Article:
Indexes defined by market cap or sector are relatively stable and easy to understand. But what about criteria like environmental responsibility that are less readily measured? Green indexes and climate-change indexes attempt to answer that question. Not all of them do so compellingly. Let’s take a closer look at green indexes, why they matter, and what you should look for.

The rise of climate-change- and green indexes

Unlike broader stock indexes or those devoted to individual sectors, most climate-related indexes largely serve the interests of institutional investors. This may change as the green economy continues to grow. For now, such indexes tend to focus on two factors, each of them a prominent feature of a different kind of environmental stock index.

  1. Climate indexesClimate indexes tend to emphasize risk management, featuring companies with proven climate-resilience strategies or whose products and services directly address the challenges of a changing climate. They can take several forms, including the following:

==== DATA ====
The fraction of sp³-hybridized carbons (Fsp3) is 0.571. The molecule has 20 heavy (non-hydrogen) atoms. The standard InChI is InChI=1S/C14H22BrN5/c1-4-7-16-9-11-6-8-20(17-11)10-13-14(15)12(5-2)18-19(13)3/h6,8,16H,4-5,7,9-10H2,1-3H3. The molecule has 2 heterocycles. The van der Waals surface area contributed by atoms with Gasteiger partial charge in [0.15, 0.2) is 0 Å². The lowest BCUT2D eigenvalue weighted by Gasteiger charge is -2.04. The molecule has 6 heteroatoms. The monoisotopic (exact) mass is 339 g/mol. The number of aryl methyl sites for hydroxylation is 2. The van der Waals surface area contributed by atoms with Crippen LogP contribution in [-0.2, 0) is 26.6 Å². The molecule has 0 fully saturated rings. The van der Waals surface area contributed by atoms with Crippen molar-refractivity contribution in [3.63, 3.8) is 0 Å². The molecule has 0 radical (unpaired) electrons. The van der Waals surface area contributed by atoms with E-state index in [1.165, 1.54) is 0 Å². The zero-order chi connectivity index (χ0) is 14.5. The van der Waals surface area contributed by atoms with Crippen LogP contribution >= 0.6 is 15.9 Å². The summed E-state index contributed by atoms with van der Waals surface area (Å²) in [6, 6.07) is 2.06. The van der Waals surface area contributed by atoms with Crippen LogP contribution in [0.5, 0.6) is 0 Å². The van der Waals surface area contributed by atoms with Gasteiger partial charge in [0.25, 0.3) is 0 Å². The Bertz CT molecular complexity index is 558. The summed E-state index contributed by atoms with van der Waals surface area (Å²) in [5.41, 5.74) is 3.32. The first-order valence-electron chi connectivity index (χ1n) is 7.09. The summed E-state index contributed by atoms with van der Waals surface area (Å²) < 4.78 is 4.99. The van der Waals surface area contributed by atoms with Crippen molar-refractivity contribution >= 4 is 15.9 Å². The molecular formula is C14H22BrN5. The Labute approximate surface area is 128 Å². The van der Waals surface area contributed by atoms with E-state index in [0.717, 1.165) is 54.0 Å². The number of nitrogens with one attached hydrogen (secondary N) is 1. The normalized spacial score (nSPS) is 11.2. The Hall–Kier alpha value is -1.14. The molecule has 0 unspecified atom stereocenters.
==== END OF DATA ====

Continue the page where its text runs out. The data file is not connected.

• Carbon-transition indexes seek stable returns based on companies’ ability to anticipate and adapt to new regulatory demands.
    • Low-carbon indexes identify companies whose business practices lead to less carbon emissions than others.
    • Paris-aligned indexes use the Paris Climate Accords as a guide to identifying companies who have oriented their business practice to align with an emissions path that is compatible with global warming not exceeding 1.5 or 2.0 degree Celsius.
    The table below describes examples of these three types of climate index.It is noticeable that, broadly speaking, climate indexes favor those companies that are emitting less GHG emissions than others. The result is that the big tech companies like Apple, Microsoft and Alphabet hold large positions in a lot of indexes, as emissions per USD revenue are low relative to most other companies. But for those wanting to invest in climate pure players, products based on climate indexes are clearly not the best choice.